An increase in the proportion of activated sludge to primary sludge decreases the overall dewaterability. 

At constant molecular weight increasing the polymer cationic charge has very little effect on the dewatering of primary sludge but improves the dewatering of 50:50 primary : secondary sludge quite significantly.

Paper making
Paper making is a very complex art. Apart from aiding paper mill effluent treatment, polyelectrolytes have numerous applications in the actual manufacture of paper and paper board:
a) Improving the retention on the paper machine of fibres, fillers, dyestuffs and/or sizing chemicals
b) Improving paper machine drainage (on machine dewatering)
c) Improving the 'dry strength' of paper made with waste (recycled) fibres
d) Improvement of 'wet strength' of certain paper grades such as facial tissues and kitchen towels.
Retention and drainage are often parameters in opposition. Retention aids are generally polyacrylamides anionic or cationic.
Dry strength resins improve the overall strength of the finished paper by Hydrogen bonding between adjacent cellulose fibres particles. 
These are generally low charge cationic polymers of moderate molecular weight. 
Use of paper to abosrb moisture (facial tissue or kitchen towels) require the paper to maintain its dimensional structure.

Mineral Processing
The mining and extraction of coal and inorganic minerals from waste materials involves the use of large quantities of water. 
Flocculants (invariably anionic polyacrylamides of high molecular weight) are used to dewater the end product and/or the waste products ( tailings ) from aqueous suspensions.
Very highly charged anionic polymers are used to settle ion containing by products (red muds) in alumina production.

Oil field applications
In contrast to the previously described application, areas where the polyelectrolytes are generally employed for their flocculant ability, the use of flocculant in the technology of drilling and exploration of oil reserves from rock ormations also utilise the rheological properties of polyelectrolyte in solutions. 
Almost all stages of the life cycle of an oil well are potential application areas for polyelectrolytes. 
They find use during oil (or gas) well drilling, well cementing, well reservoir stimulation, oil or gas production, reservoir profile modification and enhanced oil recovery (Polymer flooding).

Drilling muds
The proper functioning of a drilling mud is very crucial to increase the drilling rate and efficiency of the drilling operation without damaging the capacity of the well to yield oil. Polymers are used to modify the mud viscosity as viscosifiers to increase the viscosity or as low molecular weight thinners to decrease the viscosity of the mud under the driling shear conditions.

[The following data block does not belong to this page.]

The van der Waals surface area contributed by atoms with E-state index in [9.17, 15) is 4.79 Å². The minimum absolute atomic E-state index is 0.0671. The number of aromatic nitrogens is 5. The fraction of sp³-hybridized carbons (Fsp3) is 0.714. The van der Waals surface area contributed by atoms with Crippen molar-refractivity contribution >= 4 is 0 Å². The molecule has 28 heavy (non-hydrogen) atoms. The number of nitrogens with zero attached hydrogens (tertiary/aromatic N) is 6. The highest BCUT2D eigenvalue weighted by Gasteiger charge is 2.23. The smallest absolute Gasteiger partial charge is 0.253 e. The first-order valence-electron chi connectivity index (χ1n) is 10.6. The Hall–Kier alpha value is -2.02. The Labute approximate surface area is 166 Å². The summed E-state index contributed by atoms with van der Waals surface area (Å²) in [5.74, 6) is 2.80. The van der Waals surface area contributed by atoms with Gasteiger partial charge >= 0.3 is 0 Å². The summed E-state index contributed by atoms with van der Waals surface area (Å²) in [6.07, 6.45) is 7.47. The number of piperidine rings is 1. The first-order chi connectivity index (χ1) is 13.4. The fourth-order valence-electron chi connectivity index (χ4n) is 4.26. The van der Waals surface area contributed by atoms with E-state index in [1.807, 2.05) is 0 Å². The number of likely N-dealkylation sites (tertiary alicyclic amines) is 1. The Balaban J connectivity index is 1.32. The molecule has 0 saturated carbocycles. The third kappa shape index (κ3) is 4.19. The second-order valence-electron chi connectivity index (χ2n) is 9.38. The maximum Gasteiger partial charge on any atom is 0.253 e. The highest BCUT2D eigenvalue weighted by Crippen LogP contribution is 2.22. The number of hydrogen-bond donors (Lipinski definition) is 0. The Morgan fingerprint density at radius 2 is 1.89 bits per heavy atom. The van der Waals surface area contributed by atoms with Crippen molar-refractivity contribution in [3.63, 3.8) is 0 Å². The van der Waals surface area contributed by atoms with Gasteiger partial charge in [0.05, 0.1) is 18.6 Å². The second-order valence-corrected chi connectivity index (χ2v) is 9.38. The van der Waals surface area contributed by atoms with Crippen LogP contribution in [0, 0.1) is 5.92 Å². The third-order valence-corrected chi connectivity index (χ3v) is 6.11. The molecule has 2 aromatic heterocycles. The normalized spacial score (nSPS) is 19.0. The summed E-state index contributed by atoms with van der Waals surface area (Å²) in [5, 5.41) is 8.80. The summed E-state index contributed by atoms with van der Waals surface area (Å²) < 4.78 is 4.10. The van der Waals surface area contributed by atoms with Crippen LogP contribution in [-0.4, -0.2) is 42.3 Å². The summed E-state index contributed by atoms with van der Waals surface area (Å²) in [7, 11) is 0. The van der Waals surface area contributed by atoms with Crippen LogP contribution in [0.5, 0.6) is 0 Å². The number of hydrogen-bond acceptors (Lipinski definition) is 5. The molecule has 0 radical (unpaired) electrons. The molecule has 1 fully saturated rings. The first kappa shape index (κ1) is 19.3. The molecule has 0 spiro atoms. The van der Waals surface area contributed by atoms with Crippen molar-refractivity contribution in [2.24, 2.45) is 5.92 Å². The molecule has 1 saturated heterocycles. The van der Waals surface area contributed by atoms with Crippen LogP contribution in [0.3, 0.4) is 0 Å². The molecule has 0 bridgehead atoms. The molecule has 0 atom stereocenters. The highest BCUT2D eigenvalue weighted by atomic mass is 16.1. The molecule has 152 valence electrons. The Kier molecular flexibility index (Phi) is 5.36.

Low to medium molecular weight polyacrylamides or polyacrylates act as fluid loss additives to prevent synaeresis of mud or water containing components of the mud into the reservoir formation which would block the formation pores and limit egress during the production stage. 
Conversion of high molecular weight anionic polyacrylamides are used to flocculate the spent mud. 
Various polyelectrolytes can be used as friction reducers during the fracturing process to stimulate the well.
Injection of suitably formulated slugs of anionic polyacrylamide followed by dosing of multivalent metal ions (particularly chromium) can produce in situ polymer cross linking which results in a solid gel in the porous channels. Fluid flow is therefore diverted to narrower channels since the fluid cannot penetrate the gel. 
This phenomenon is known as profile modification.
Enhanced oil recovery also known as improved oil recovery employs techniques to extract more oil. 
High molecular weight polyacrylamides in dilute solution increase the viscosity of water above that of oil. 
Polymer flooding involves injection of polyacrylamide solution into the well to displace the oil which is of lower viscosity.

POLYELECTROLYTES AS ANTISCALANTS AND DISPERSANTS
Antiscalants either prevent scale formation entirely or permit the scale only to be deposited in such a way that it is easily removed by the fluid flowing along the pipe or heat transfer surface. Dispersants do not stop the formation of scale, but are able to keep the scale particles in suspension in the bulk fluid. 
Chemically antiscalants and dispersants are low molecular weight anionic polyelectrolytes, being polymers of acrylic acid and its salts, copolymers of acrylamide and acrylic acid. 
Molecular weights vary in the range of 1000 to 100000 with anti scalants being at the lower end of the range and dispersants, eg., polymers used in laundry detergent formulations at the upper end.
Proper selection of polymer composition molecular weight and molecular weight distribution makes these products excellent for uses in :
1) Boiler treatment
2) Cooling towers and air conditioning systems
3) Desalination of water (brackish or sea water) by either­
a) High temperature evaporative processes, such as Multi­Stage Flash(MSF) Evaporation
b) Ambient temperature processes, such as Reverse Osmosis(RO).
4) Sugar production
5) Mineral processing (kaolinite, calcium carbonate)
6) Paper­making (dispersants for the above minerals used as paper fillers)
7) Oil Drilling mud dispersants ('mud thinners')
8) Oil production.

ANIONIC POLYELECTROLYTE FOR WATER TREATMENT
Chemical flocculants

ANIONIC POLYELECTROLYTES are chemicals used in flocculation. 
Flocculation is the process of agglomerating destabilized particles into bigger flocs.